Review: THE FAVOURITE (2019)

A packed out screening of The Favourite, was enough to banish the New Year blues, as was the sound of the man next to me squirming as Olivia Colman and Rachel Weisz touched lips. Greetings, 2019!

I am once again obliged to give thanks at the altar of Greek god Yorgos Lanthimos for another stellar cinematic experience. Building on the transforming strangeness of Dogtooth (2009) and the cult status of the nihilistic indie rom-com The Lobster (2015), comes The Favourite, a twisted but immensely fun historical romp like no other.

A beautifully realised proto-Barry Lyndon (1975) meets the chaotic comedic runaround In the Loop (2009), this political comedy of ill-manners plays with anarchy like an out-of-tune harpsichord. Bewigged and bosom-filled, surprises also lay in store as unexpected heart-wrenching pathos is also achieved, thanks to a barnstorming performance from Olivia Colman as Queen Anne.

Set in the court of the ill-equipped (both in health and in political savvy) Queen Anne during a messy war with France (which one, I am never quite sure, and is increasingly irrelevant as the film goes on), the women lead the regal procession of good performances here, Colman, Rachel Weisz and Emma Stone dance a matriarchal jig of schemes, manipulation and seduction (basically, all the good stuff) to curry favour with the other.

Colman, incapable of being bad in anything, including an old AA advert, is stomach-churningly monstrous yet sympathetic, a lifetime of grief and miscarriages leaving a wretched shell behind that seeks solace in her “children” – 17 bunnies – and controlled dependency with childhood friend and lover Lady Marlborough, Sarah Churchill (Rachel Weisz).

The deplorable court of Queen Anne is largely controlled by Lady Sarah. Wickedly astute, possessive and playing with courtisans and politicians like chewtoys, Weisz strides about, cocksure in magnificent Sandy Powell costumes that expertly reflect her ability to socially code-switch from devoted wife, political puppet-master and rakish lover.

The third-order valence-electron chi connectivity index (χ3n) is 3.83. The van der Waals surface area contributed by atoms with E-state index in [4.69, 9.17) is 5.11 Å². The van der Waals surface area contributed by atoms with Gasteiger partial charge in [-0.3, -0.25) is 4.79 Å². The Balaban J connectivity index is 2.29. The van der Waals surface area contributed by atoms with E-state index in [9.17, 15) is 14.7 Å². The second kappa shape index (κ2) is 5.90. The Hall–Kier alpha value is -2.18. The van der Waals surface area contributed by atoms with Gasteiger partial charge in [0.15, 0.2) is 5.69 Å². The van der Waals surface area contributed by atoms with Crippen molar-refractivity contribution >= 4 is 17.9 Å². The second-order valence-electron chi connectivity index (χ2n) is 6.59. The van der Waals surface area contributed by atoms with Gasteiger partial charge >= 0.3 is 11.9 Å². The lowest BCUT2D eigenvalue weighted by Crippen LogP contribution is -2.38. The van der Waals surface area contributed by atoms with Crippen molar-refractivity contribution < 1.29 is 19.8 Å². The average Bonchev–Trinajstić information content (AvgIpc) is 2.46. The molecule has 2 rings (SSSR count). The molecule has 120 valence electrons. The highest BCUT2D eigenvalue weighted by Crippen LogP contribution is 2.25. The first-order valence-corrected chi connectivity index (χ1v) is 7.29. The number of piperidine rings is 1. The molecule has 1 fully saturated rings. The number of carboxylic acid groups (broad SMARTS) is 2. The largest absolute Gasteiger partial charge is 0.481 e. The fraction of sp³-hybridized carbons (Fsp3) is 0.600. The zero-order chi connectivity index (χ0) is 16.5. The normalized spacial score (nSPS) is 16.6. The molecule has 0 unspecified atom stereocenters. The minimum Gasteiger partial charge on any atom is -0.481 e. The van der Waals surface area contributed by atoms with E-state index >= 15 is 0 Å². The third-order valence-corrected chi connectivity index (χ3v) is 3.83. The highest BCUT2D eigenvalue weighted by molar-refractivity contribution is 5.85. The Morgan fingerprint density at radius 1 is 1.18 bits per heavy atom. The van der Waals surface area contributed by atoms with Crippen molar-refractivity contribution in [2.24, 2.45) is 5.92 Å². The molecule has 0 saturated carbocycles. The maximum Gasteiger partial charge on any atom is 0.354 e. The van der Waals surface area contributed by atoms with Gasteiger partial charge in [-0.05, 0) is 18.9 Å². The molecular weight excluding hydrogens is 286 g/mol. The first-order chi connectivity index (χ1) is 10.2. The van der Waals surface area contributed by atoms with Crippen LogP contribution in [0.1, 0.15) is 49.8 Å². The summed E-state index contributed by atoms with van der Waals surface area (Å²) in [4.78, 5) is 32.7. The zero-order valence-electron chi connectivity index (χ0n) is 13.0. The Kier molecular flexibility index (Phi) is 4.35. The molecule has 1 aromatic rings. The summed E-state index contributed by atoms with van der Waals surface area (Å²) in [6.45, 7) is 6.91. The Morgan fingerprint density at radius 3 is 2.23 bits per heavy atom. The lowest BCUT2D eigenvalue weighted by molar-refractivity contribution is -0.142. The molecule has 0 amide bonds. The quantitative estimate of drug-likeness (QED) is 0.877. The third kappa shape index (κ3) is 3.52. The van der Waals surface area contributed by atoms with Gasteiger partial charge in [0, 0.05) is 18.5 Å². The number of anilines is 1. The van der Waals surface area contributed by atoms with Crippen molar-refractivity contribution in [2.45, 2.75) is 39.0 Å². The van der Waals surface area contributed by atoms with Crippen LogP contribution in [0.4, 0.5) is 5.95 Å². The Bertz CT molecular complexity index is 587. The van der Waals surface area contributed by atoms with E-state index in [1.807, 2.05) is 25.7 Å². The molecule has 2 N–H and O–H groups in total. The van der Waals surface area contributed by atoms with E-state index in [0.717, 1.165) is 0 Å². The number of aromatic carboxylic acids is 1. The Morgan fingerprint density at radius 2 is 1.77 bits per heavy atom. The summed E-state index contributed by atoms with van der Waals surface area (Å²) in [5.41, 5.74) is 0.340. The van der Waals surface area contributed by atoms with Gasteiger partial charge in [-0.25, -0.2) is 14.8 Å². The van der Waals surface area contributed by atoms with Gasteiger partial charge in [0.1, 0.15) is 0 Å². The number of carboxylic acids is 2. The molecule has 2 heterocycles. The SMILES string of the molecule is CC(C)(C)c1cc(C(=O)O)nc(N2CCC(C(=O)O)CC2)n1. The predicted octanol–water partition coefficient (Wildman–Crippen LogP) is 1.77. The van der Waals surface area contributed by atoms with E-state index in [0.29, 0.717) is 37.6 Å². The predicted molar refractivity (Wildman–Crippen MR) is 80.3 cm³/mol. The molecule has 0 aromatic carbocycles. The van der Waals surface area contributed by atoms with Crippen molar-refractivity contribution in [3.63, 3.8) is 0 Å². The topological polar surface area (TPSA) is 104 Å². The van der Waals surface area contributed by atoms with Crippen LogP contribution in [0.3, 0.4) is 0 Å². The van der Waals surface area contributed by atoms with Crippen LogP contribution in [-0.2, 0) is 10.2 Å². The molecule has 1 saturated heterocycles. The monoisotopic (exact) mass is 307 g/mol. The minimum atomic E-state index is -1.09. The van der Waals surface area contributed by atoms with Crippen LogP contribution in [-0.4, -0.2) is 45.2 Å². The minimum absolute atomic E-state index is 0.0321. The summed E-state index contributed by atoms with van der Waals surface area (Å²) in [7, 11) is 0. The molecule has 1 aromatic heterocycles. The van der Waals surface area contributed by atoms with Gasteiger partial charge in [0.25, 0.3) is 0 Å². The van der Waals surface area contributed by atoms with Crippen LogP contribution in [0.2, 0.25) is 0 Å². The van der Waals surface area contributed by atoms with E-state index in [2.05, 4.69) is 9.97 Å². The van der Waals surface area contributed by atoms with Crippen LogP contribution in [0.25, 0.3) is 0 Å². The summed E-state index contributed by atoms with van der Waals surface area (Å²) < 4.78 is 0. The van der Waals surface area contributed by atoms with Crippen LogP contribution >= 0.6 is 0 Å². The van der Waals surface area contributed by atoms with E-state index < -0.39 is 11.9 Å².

In comes a scene-stealing Stone as the down-on-her-luck evil genius Abigail, Sarah’s cousin and now servant in the queen’s residence. Her canny knack at worming her way into the affections of the monarch – “I like it when she puts her tongue inside me” *cue man next to me squirming x1000* – sets off a chain of petty and agile one-upmanship between the cousins.

This is Lanthimos’s most sprightly film, following the unknowable The Killing of a Sacred Deer (2017), it harks back to some of the more darkly acerbic elements in The
Lobster, where he first worked with Colman and Weisz. He continues a fascination with the constraints of social and human interaction, weaponising the absurd with razor-sharp precision. Transport this story to a modern day office setting or to Ancient Rome, and the power struggles, the pettiness and class issues would remain rampant. Strange, off-kilter camera angles, ultra wide fisheye shots distort the setting, zooming in on the polarised isolated environment, as if we’re viewing the world via a secret nanny cam left in the corner of the room.

Everyone in this creation is removed from reality, exempt from serious historical analysis that is neither the point not the centre of this film. Talk of a French invasion and a farmer revolt is regarded in the abstract and the queen’s sense of divinity is shattered in the very first scenes – “You look like a badger”. The abundantly grotesque characters wield power with as much fervour as impunity, and as the machinations verge on the deadly, we’re luckily never too far away from a solid laugh to remind us as the silliness of it all. Brilliant stuff.

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